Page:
Living Next Door to Ellis
Marian Ellis Rowan 1848 – 1922
For 124 years we have been living next door to the wilderness from which Ellis Rowan painted some of the most beautiful of Australia’s native flora.
In the early 1900’s Ellis, a petite woman known as the Flower Hunter, made adventurous trips into North Queensland and Papua New Guinea to paint native flora. Always immaculately dressed she braved the dust, dirt and humidity of the Australian outback to paint her precious wildflowers.
One of her collections is held at the Queensland Museum and this is the inspiration for my exhibition.
As Ellis held her own exhibitions, she came up against opposition from male peers. She was neither flower painter nor botanical artist and in this male dominated culture women were classified as painting pretty flowers rather than contributing to scientific botanical knowledge. Her commitment and dedication set her apart in the Aesthetic culture of the time. Art was mostly for decorative purposes at this time and Ellis excelled at decorative paintings, screens and ceramics ware.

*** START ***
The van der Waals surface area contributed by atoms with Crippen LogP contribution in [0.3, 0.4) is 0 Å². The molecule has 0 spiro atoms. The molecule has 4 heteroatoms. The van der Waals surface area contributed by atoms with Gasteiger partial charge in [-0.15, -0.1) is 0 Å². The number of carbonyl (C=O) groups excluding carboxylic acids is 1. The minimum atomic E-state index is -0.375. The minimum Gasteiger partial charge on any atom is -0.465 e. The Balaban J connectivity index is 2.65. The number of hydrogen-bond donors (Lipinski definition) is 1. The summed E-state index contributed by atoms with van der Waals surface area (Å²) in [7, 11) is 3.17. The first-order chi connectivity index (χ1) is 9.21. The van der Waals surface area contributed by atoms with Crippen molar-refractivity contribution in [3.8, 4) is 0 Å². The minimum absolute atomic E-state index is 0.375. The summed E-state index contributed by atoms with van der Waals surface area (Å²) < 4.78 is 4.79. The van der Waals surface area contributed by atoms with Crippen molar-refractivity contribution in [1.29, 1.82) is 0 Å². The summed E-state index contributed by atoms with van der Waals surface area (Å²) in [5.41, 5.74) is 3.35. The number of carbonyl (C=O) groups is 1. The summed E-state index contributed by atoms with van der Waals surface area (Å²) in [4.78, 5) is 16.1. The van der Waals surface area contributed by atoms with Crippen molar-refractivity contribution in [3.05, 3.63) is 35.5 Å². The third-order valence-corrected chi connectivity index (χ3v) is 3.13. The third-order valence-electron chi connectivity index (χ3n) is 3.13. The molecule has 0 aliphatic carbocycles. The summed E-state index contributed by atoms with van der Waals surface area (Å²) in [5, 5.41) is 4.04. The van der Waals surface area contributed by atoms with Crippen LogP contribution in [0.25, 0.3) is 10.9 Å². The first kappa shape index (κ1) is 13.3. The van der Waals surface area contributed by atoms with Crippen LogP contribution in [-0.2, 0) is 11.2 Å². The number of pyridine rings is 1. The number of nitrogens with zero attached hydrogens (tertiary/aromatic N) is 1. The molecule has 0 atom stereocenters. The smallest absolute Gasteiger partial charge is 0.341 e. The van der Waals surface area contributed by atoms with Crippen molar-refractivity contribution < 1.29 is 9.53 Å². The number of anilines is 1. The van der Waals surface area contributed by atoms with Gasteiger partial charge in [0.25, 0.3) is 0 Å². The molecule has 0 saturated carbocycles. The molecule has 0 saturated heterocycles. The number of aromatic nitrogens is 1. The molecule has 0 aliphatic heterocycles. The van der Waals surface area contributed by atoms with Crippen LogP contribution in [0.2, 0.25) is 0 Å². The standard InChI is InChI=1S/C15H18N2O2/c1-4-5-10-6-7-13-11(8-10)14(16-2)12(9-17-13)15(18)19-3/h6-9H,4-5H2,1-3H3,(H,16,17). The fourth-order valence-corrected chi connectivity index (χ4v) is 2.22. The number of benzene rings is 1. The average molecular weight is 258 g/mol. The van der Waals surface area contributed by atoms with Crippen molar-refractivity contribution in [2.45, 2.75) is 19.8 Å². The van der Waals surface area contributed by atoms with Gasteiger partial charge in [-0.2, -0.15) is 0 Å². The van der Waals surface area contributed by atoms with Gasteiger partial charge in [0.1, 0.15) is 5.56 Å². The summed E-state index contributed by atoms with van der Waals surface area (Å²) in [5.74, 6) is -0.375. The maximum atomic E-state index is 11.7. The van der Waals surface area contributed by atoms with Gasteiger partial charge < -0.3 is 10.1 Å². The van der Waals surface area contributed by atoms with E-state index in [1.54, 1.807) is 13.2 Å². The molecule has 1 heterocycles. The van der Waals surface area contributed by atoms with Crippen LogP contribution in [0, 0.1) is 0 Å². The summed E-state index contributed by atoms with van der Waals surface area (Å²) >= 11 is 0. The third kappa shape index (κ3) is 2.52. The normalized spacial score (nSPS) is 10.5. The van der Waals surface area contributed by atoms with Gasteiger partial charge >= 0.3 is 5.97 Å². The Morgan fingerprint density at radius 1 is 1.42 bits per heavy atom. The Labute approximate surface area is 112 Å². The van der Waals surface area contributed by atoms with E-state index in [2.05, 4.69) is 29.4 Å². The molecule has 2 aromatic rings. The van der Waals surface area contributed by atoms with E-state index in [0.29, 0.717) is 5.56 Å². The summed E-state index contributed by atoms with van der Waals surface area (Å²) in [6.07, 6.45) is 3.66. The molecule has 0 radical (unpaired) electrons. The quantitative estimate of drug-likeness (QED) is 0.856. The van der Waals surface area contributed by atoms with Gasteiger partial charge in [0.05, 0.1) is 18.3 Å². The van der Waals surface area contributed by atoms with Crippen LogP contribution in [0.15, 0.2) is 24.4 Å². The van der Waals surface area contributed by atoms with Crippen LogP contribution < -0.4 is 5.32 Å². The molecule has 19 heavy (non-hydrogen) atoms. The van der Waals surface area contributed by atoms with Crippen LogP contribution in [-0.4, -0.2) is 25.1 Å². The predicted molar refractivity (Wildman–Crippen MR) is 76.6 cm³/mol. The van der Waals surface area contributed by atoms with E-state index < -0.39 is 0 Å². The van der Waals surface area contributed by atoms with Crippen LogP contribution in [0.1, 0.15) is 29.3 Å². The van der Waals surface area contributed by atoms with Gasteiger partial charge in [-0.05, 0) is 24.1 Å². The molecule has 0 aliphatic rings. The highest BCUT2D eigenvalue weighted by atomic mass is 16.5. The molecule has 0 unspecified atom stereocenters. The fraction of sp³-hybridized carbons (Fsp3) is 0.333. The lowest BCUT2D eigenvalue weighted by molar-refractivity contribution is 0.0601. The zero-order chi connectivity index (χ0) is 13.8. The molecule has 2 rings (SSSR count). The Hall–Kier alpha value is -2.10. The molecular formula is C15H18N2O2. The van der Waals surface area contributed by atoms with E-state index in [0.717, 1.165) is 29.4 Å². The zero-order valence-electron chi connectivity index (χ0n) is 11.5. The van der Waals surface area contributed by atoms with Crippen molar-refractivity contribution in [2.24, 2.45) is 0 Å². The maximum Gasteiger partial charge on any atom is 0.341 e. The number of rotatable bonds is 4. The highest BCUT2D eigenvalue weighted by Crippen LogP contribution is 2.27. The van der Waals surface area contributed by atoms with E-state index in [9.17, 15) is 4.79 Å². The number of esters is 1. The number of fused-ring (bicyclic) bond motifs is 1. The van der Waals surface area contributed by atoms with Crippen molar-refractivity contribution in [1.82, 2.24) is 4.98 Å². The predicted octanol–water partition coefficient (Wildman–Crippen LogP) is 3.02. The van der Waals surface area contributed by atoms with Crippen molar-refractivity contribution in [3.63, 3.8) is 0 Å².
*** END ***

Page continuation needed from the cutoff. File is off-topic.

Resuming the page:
She persevered in a male dominated elite art world and broke the glass ceiling as she continued to paint, stage her own exhibitions and through her when she managed to have her collection sold.
The areas where Ellis Rowan hunted for her native and exotic flowers included Far North Queensland and Papua New Guinea. Banksia’s were once an abundant sources of inspiration.
Far North Queensland is a different place today than it was during the early 1900’s when Ellis braved crocodiles and disease carrying mosquitoes to find abundant sources of wildflowers.
Many of the species she painted have had their natural environment overtaken by industrial development and some species are now endangered.
If too many of our Native Flora become extinct then the only record we will have of these species will be Ellis Rowan’s paintings and ceramic ware on which to serve up our explanations on what happened to our native flora. The candles we hold will be for our lost native flora.
And after droughts and environmental pollution our waterways will be dusty holes and the waterlilies and dragonflies that pleased Ellis so much will be sculptures that adorn our mantelpieces and remind us of a long lost wonderland of wildflowers and beautiful flora and fauna.